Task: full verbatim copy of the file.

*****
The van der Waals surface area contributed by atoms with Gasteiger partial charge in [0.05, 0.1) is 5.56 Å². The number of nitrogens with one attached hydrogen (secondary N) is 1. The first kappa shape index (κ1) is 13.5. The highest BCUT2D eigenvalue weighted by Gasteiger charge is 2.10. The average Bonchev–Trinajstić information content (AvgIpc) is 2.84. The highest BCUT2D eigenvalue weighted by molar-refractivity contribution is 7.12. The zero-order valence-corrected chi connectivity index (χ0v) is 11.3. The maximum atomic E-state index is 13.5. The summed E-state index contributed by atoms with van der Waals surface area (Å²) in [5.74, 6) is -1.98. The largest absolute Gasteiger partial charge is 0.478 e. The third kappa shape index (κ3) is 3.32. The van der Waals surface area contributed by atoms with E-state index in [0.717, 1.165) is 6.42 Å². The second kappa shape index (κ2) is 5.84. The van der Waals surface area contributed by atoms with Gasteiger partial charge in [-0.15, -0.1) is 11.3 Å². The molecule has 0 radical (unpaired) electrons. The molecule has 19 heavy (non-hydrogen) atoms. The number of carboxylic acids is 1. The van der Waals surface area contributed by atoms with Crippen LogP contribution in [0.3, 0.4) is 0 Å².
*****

The van der Waals surface area contributed by atoms with Gasteiger partial charge in [0.05, 0.1) is 5.56 Å². The number of nitrogens with one attached hydrogen (secondary N) is 1. The first kappa shape index (κ1) is 13.5. The highest BCUT2D eigenvalue weighted by Gasteiger charge is 2.10. The average Bonchev–Trinajstić information content (AvgIpc) is 2.84. The highest BCUT2D eigenvalue weighted by molar-refractivity contribution is 7.12. The zero-order valence-corrected chi connectivity index (χ0v) is 11.3. The maximum atomic E-state index is 13.5. The summed E-state index contributed by atoms with van der Waals surface area (Å²) in [5.74, 6) is -1.98. The largest absolute Gasteiger partial charge is 0.478 e. The third kappa shape index (κ3) is 3.32. The van der Waals surface area contributed by atoms with E-state index in [0.717, 1.165) is 6.42 Å². The second kappa shape index (κ2) is 5.84. The van der Waals surface area contributed by atoms with Gasteiger partial charge in [-0.15, -0.1) is 11.3 Å². The molecule has 0 radical (unpaired) electrons. The molecule has 19 heavy (non-hydrogen) atoms. The number of carboxylic acids is 1. The van der Waals surface area contributed by atoms with Crippen LogP contribution in [0.3, 0.4) is 0 Å².